But the thing is, I never wanted a boy. Whenever I envisioned myself as a father, it was to girls. The idea of raising boys filled me with a sense of dread. Being the dad of boys was for sports players who knew what a draft pick was and looked at car magazines…not for the stars of high school musical theater who were understudies in their sisters’ dance routines. What does a theater-starring, off-off-off-off-off Broadway dance understudy know about raising boys? Or what does this theater-starring, off-off-off-off-off Broadway dance understudy know about raising boys, anyway? I’d barely made it through my own adolescence in one piece…physically or emotionally.
Over time, I’ve learned to blend a little better than I did as a kid—at 38, I am no longer understudy in my sisters’ dance routines. I haven’t starred in a musical since high school. And the only singing I do is pantsless in the kitchen while cooking dinner. My own masculinity has been a hodge-podge jerry-rigged approximation of never quite right interests, and never quite right observations. I don’t have a lot of friends – and of the few friends I do have, most are women. And so it is with this stitched-together, Franken-masculinity that I was assigned the task of raising a boy. The poor kid didn’t stand a chance.
And yet, to Art—my Franken-masculinity is what it means to be a man.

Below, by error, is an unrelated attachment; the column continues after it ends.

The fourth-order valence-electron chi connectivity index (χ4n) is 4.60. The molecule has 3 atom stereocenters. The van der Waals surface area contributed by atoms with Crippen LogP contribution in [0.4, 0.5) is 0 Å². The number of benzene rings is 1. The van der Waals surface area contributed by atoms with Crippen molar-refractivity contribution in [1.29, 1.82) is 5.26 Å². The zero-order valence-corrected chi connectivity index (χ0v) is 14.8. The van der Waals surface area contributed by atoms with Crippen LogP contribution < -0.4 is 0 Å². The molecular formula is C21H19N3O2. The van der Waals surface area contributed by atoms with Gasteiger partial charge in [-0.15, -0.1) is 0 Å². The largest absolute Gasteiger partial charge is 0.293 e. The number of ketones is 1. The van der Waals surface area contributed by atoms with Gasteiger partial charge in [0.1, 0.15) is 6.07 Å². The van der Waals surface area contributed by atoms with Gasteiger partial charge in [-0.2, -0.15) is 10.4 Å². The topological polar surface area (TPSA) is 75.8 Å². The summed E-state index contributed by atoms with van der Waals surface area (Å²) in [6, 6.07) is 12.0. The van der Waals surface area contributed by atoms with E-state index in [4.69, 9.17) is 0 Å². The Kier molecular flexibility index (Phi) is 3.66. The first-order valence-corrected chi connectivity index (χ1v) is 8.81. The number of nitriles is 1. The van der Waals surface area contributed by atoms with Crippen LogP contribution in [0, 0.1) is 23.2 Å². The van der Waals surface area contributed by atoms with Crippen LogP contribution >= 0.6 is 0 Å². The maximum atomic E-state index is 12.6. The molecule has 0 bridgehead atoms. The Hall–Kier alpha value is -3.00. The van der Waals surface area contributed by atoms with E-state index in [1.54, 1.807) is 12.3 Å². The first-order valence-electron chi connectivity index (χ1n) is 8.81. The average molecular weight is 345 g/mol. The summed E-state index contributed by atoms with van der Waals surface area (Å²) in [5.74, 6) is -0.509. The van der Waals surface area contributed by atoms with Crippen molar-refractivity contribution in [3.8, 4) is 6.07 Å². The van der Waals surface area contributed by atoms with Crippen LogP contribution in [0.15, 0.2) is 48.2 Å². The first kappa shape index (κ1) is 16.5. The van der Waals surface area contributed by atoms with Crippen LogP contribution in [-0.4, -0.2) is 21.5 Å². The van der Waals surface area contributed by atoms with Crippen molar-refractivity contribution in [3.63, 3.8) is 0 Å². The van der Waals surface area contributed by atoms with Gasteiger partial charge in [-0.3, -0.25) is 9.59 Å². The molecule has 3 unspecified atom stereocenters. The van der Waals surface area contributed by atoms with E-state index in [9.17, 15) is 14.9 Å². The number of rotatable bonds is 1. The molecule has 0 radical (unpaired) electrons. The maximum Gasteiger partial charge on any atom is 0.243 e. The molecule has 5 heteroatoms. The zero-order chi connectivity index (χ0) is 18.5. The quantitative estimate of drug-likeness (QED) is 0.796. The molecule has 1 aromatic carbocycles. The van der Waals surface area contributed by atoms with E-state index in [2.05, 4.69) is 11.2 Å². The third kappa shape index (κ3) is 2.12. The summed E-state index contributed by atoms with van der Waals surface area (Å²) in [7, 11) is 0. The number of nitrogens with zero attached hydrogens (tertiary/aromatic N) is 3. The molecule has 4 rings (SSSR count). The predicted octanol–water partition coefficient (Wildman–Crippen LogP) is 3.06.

Men fix things around the house, but they also cook and knit, dance and sing. Men kiss owies – and can fashion a mean man-bandaid…or mandaid…out of duct tape, because a dad is crafty AF.
NPR had a segment on parenting once, a hundred years ago—and though I can remember nothing about the topic, once sentence stuck with me. “We like to think of ourselves as molding our children,” the speaker said, “but that’s not true. As parents, our job is to step back; to watch as our children’s personalities unfold in front of us.” And so it is with masculinity. Thankfully the meagre dose of masculinity I was born with doesn’t have to be doled out…or rather rationed between my now two boys. Whatever masculinity my boys have is uniquely their own: a combination of observation, reflection and experience. As a dad who stumbled through his own growth into manhood often unsure of his own role in masculine circles—I may not be able to emulate the correct version of masculinity, but I can step back and make space for his to unfold.
Photo: Getty Images